Review Summary: Simply put, one of the many reasons you shouldn't care about mainstream pop music today.
Ed Sheeran is one of those peculiar cases in modern popular music; he is thought of by young audiences as the ''intelligent'' one, far more creative than the likes of Nicki Minaj, Taylor Swift and the whole army of blank, uninspired artists that comprise the majority of the mainstream music scene today. Moreover, he has constructed a clever public image, that of a humble and friendly singer-songwriter that has no intention other than keeping company to the listener for as long as a record lasts. Hell, he even cites the Beatles and Bob Dylan as some of his major influences! Imagine my disbelief and curiosity before I had the chance of listening to his debut...
...and then, imagine my major
disappointment after the record's finale, which is all the more surprising since folk and pop (the two styles mainly explored here) are two genres I dearly love; what's the problem then? To begin with, the production here is awfully generic; whether it'll be a number embellished with pianos, orchestral strings and background chanting like the opening The A Team
, an ''energetic'' tune in the style of Drunk
or a ''pure folk'' affair like Small Bump
, the studio engineers do not have a single clue about personality
. Not only all of the songs here sound exactly
the same with each other, they also don't bother to distinguish themselves from other artists' efforts. Does One Direction or Sam Smith sound different from Ed Sheeran? Not by a long mile. Even when Ed attempts to do something different, like inserting rock and dance elements on The City
, the result isn't really different than other songs here. Simply put, one of the most uniform records I've ever had the misfortune of hearing.
The second obvious defect of the album is the lack of emotional sincerity; Sheeran is simply incapable of putting any real, substantial emotion on the tape, resulting in all of the songs sounding faceless and manufactured. The first reason is the lyrical input, where the songs deal with love, street life, homeless shelters and self-doubt in the most uninspired way possible: stuff like Lights gone, days end, struggling to pay rent
, The worst things in life come free to us
or The pavement is my friend
are downright laughable in their supposed ''direct nature'' and ''rawness''. Another reason is the guy's voice; he sticks with the same irritating formula of the slightly-sensitive-and-slightly-aching vocal delivery on every single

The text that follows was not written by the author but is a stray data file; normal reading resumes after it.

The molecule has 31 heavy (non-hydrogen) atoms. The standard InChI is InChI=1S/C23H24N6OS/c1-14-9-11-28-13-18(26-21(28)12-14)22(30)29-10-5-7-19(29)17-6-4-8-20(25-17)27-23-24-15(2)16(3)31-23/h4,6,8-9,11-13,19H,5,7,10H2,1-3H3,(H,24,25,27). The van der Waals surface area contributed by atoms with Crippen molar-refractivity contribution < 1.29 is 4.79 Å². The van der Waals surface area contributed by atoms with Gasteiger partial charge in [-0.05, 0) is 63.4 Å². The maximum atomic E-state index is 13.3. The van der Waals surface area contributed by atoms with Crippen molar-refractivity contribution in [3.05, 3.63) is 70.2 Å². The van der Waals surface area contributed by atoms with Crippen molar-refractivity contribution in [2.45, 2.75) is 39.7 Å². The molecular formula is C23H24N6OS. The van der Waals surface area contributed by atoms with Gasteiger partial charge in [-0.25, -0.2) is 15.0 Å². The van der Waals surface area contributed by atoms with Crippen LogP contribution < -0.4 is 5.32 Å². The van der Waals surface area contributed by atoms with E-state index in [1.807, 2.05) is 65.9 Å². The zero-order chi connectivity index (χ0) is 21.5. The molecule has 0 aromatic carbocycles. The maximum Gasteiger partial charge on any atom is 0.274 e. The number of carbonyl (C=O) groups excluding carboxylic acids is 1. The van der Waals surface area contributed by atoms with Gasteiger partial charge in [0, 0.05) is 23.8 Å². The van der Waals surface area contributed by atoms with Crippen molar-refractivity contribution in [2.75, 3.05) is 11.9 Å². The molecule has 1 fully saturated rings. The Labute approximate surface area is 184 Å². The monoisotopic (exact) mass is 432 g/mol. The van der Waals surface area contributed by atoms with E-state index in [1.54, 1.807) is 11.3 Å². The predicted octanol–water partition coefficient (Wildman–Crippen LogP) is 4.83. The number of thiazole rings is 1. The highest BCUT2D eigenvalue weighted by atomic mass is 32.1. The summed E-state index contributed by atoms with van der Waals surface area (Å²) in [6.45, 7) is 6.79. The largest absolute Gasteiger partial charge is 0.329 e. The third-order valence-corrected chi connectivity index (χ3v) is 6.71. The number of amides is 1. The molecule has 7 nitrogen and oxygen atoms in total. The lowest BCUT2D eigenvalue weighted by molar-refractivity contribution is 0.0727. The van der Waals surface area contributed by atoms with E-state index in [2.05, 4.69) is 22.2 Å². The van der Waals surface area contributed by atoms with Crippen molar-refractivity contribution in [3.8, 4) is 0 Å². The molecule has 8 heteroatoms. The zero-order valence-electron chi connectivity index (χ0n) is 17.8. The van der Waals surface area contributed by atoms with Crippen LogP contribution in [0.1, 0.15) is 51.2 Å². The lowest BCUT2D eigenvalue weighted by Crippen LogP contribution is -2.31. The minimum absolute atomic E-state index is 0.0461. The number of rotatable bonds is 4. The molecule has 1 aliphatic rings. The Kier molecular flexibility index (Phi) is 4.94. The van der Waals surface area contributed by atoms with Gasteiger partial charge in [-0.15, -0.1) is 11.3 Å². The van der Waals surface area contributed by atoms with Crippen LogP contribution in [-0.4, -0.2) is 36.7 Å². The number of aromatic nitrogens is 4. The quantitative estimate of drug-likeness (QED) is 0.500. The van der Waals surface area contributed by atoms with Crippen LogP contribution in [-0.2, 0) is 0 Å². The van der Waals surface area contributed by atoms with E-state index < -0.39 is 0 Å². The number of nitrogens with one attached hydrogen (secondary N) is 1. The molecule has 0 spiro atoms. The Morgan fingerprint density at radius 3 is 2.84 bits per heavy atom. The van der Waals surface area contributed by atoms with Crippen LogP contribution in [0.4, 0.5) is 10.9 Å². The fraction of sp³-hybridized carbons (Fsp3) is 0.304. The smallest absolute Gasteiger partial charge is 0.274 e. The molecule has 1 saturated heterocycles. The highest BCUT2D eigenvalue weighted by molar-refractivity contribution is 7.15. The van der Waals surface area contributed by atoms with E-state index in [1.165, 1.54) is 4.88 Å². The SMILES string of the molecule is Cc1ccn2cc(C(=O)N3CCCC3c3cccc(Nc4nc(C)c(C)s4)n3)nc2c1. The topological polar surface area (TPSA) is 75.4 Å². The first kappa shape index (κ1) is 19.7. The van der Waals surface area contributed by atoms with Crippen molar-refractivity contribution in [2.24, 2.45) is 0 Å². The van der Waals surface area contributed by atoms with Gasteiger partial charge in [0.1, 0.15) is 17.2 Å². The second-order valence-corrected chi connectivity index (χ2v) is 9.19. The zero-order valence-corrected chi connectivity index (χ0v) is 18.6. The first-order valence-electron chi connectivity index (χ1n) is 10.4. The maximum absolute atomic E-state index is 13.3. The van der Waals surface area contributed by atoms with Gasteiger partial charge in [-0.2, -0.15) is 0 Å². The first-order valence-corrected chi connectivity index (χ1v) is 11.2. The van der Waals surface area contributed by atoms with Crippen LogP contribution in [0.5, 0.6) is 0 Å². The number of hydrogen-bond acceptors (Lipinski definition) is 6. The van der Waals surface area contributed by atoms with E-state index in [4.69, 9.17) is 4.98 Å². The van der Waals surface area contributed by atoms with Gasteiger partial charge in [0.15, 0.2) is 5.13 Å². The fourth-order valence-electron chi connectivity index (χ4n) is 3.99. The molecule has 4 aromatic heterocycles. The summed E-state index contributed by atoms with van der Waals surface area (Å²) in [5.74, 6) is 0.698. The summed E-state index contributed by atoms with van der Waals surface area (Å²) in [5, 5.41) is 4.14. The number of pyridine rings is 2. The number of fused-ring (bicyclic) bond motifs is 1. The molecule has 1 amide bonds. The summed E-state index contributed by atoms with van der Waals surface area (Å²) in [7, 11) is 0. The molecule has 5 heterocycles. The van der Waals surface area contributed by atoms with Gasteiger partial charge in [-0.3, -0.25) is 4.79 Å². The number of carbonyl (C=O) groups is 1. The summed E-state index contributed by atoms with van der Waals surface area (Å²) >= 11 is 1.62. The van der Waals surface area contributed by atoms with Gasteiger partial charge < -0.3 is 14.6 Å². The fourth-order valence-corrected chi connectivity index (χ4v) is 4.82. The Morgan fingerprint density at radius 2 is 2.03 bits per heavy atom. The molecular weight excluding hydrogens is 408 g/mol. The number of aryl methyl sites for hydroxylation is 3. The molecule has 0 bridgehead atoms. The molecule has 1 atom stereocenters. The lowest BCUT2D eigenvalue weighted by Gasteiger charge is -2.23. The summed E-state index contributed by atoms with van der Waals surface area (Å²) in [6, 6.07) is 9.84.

song here. Not once does he change his ''whispering'' style in the slightest way possible, resulting in fifty minutes of one monochromatic delivery after the other. Plus, is it only me or he sounds completely
fake all the time? I honestly can't take seriously the man's vocal efforts; he employs all these ''sentimental'' and ''emotional'' vocal techniques in such an obvious way that he cannot generate any genuine emotion or stimulate these ears at all.
The most crippling issue of the record, though, has to be the average songwriting; seriously, what was the guy thinking? This is supposed to be a pop
record at heart and I can't remember any of the twelve songs presented here. Most of the time, he seems stuck between folk-meets-soul melodies that have no substantial catchiness in them; it's just endless, pointless vocal ''noodling'', with little or no attention paid to memorability whatsoever. The only way in which you can deem these songs as good, from a melodic viewpoint, is if you haven't heard a pop song in your whole life. What's even more, all of the songs are needlessly overlengthened for no particular reason, resulting in a seriously overlong record that closes with the eight minute borefest Give Me Love/ The Parting Glass
. Could this album be any
more of a disaster?
In conclusion, this is one mighty
poor release from every point of view. Generic production, sterile emotional investment, minimal songwriting efforts and a uniquely bland voice that has no intention of changing at all
. Ed Sheeran is the absolute proof that hanging a guitar on your body, adopting a ''vulnerable'' vocal tone and writing laughable, simplistic lyrics is not enough to guarantee success. Well, certainly not artistic
success, since he is pretty big commercially, but who told you that society and common sense go hand in hand?